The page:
Ever Tried. Ever Failed.
They were troubling times. A deep seam of discontent that seemed to split the country from itself. There were people too scared to lift their eyes and greet the person walking towards them. There were others who didn't open their curtains because they couldn't see the point.
Some said it was money – which kept losing its way; which kept on falling; which made people nervous and angry and in need of someone to blame. Others said it was historical, environmental, global – mills had stopped their milling; factories had stopped their making; towns had lost their meaning, and nobody was quite sure about what to value or who they might be.
There was still joy. People fell in love. Babies were born. Children tasted ice-cream for the first time. In the evenings the sun spilt its colours across the clouds, and then each morning washed the world in pastel pinks and blues. Seeds burst their casings and pushed green shoots up through dark soil into the light. There was still joy.
When the woman arrived, people noticed – it was a small town; people tended to leave or talk about leaving, but few moved in from elsewhere. She wasn't special looking – medium height, short hair, small features in a pale face. They talked about how old she might be – thirty, forty, fifty, it was hard to say. They wondered why she was there and what it was she wanted from them. She made them nervous, but they did not say this to each other.
She rented an empty shop on the high street, which had stumbled and sunk the past few years – the grocers gone, the butchers gone, the clothes shop that had been there for three generations gone. The shop she took used to be a florists. It was dirty, empty, damp, but some mornings, when she unlocked the door and walked inside, she caught the smell of roses, lilies, fuchsia, and the sharp green of freshly cut stems.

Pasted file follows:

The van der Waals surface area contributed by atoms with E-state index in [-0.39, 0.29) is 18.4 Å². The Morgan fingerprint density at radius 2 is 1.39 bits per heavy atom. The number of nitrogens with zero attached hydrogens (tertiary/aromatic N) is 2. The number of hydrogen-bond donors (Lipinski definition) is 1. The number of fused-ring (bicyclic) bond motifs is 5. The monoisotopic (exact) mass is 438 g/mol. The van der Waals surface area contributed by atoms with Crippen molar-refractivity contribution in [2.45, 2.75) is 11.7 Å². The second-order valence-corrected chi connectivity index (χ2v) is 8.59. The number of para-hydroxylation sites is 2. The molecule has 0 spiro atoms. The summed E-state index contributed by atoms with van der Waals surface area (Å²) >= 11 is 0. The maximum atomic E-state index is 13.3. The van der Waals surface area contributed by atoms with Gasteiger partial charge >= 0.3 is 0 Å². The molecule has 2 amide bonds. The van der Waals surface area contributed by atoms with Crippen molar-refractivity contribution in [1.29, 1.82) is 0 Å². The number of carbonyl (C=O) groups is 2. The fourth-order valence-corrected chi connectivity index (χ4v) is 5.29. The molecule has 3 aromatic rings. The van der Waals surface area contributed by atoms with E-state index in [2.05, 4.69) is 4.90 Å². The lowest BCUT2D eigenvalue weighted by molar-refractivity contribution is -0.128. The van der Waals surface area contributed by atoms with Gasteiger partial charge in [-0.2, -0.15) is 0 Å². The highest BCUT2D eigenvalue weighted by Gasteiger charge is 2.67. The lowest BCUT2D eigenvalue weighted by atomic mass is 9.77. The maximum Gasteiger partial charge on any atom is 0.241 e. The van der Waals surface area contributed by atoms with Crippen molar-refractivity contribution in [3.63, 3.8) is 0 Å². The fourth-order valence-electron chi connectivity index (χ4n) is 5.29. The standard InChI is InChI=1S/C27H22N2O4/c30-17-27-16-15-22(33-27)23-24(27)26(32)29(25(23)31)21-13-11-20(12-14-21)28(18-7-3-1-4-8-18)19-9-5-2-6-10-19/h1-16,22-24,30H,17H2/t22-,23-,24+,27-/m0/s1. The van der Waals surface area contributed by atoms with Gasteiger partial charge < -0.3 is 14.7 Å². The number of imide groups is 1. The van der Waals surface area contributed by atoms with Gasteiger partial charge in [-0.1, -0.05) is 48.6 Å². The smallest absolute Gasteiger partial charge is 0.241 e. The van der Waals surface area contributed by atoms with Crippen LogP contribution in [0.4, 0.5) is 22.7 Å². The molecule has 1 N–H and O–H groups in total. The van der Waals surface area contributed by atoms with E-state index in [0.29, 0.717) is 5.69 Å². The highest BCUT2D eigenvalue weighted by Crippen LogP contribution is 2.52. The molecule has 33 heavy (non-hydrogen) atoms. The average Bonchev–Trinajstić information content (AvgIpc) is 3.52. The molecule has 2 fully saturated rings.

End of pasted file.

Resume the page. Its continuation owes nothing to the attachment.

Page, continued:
During the day she would prop the door open, as though to say come in, you're welcome, and she set about cleaning. Windows first. Then the floor, sweeping the rubbish into big black bags and then scrubbing and mopping and polishing until the lino remembered it used to be a beautiful duck egg blue. No one came inside, but some glanced through the windows and then told the others what they saw. It made no sense, they said, she was naïve, stupid even. She had no idea how things worked around there. She was in for a shock.
One day, the woman put an A-frame blackboard outside on the street. In beautiful white lettering she had written: Ever tried. Ever failed. No matter. Try again. Fail again. Fail better. (Samuel Beckett).
Well. Everybody in the town read it and nobody knew what to think. But they agreed that this woman, with her polished windows and duck egg floor, could have nothing to tell them about failure.
The next week the blackboard had been wiped clean and the woman had written, in red chalk this time: Discouragement and failure are two of the surest stepping stones to success (Dale Carnegie).
Well. Who the hell did she think she was?
The windows were clean. The floor was polished. The woman painted the walls a rich buttery yellow and started to build a table out of bits of wood she'd found in the back yard. She bought a kettle and six purple mugs and if anyone came in – which they didn't – she would have offered them a cup of tea.
The following week, the board read: Only those who dare to fail greatly can ever achieve greatly (Robert F. Kennedy).
The woman sat at her table on the florist's old plastic chair, with a pile of paper and a thick black pencil, and started to draw. Every time she finished a picture she pinned it to the newly painted wall at the back of the shop. The people who walked past and glanced in couldn't quite make out what the pictures were of. Some said they were obscene. Some said they were of a town far from this one, and badly done. Others said they were nothing but lines without meaning.
The woman kept on drawing and pinning the finished pictures to the back wall, and one morning she cleaned the blackboard and wrote: Art Exhibition. Free. All Welcome, each letter in a different colour.
No. The people shook their heads. Absolutely not. Free or not free, there was no need for art in their town. Art was for rich people. Art was for people who had gone to university and could stand in front of a splash of paint and think of something to say about it. Art was definitely not for them.